HSAR 410: Art, Architecture, and Culture in Fascist Italy

Instructor: Alessandro Celani - Ph.D.
Credits: 3
Course/Lab Fee: TBA for museum visits and travel (course reader fee announced by the Print Shop)
Prerequisite: None
Cross-Listing: Art History, Italian Studies-Interdisciplinary, Political Science

Course Description
This course aims to provide students with a critical knowledge of the main themes regarding Fascist Art and Culture. In an age which precedes the diffusion of mass media, art, architecture, literature, and music played a major role in the growth and the success of “Fascist ideals”. This course gives students a chance to study an important topic, which is usually relegated to minor chapters of monographs and publications regarding Fascism as a whole.





The focus of the course will be on the following main topics:

The search for a pure Italian style (Art, Architecture, Literature)

  • Simplicity
  • Tradition
  • Rejection of the ornate and the elaborate

The revival of the Antiquity (Archaeology, Architecture, Sculpture)

  • Monumentality
  • Symmetry
  • Durability

The growth of the National Ideal (Art and Architecture, Literature, Music, Cinema)

  • Idealism
  • Heroism
  • Duty
  • Tradition and Innovation
  • Technology (Photography and Cinema, Communications)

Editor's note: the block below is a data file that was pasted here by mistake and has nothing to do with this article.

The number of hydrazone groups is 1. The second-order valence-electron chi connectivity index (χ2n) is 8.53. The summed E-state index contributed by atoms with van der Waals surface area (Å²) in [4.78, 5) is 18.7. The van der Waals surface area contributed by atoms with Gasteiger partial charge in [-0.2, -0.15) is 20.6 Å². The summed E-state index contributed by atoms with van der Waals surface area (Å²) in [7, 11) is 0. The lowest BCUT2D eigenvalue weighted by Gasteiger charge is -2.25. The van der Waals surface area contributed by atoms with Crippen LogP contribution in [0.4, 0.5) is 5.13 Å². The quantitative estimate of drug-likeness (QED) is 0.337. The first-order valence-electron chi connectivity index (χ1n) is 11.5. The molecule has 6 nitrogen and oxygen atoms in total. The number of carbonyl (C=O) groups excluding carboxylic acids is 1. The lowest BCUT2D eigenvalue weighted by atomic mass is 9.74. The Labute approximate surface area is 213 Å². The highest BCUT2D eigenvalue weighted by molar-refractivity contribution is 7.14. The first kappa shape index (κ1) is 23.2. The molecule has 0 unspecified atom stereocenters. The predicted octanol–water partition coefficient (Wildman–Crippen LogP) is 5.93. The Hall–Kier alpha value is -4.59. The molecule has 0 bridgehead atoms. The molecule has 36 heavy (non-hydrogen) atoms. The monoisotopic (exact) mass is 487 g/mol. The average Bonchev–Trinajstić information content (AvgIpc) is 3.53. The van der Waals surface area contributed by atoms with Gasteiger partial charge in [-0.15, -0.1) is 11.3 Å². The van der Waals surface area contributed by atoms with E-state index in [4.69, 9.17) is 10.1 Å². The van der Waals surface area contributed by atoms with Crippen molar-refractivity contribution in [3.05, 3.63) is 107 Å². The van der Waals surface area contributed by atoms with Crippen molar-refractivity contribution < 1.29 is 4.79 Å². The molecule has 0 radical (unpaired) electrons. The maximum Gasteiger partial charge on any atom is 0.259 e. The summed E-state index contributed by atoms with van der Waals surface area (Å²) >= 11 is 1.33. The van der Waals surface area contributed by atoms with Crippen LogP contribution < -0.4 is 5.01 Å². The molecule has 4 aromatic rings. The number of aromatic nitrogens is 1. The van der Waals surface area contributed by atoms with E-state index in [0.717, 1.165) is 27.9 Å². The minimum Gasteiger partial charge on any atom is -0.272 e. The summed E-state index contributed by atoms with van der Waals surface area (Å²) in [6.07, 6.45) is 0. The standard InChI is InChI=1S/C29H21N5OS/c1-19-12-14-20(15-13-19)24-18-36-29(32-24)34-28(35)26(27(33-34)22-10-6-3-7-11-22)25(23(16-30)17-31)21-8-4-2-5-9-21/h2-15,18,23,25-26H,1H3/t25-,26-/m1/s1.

• Fashion and design (Visual arts, music, dance)
  • Music and dance

The first part of the course will focus on an historical introduction to early 20th century Italy and the growth of the Fascist Ideals. It will present the major expressions of the Fascist propaganda: National Identity, the creation of a tradition, the use of Archaeology, the city of Rome as a “prototype of perfection”, the rejection of foreign styles and cultures, and the birth of a monu-mental architecture. The second part of the course will study in detail single places, topics, and individuals related to the success of Fascism or examples of (sometimes hidden) anti-Fascim: the controversial figure of the architect Giuseppe Terragni, the charming and mysterious villa of Curzio Malaparte in Capri, as well as documentaries about modernity and progress in the Fascist Italy.


Course Structure
Classroom lectures will focus on:
• historical overview about early 20th century Italy and Europe.
• history of the Fascist Italy in all its social implications
• study of peculiar social aspects: sense of belonging, national identity


Field visits will focus on understanding sites and specific buildings as results of social changes and interpreting the images on the basis of ideology, politics, and sociology.


Any lecture or field visit will always be structured as an interdisciplinary analysis. The major disciplines involved will be: history, art, archaeology, architecture, music, cinema, photography.


The major purpose of the course is to provide students with the ability to unveil the hidden layers of ideology, present in any expression of a mass communication, be it totalitarian or democratic.


Course Objectives

Students will:

  • acquire a sophisticated and in-depth understanding of Fascist history, society, and culture
  • gain knowledge of the main visual, cultural, and artistic expressions of Fascist propaganda
  • be able to analyze different types of documents: paintings, sculptures, architectures, movies

Course Materials

Mandatory course reader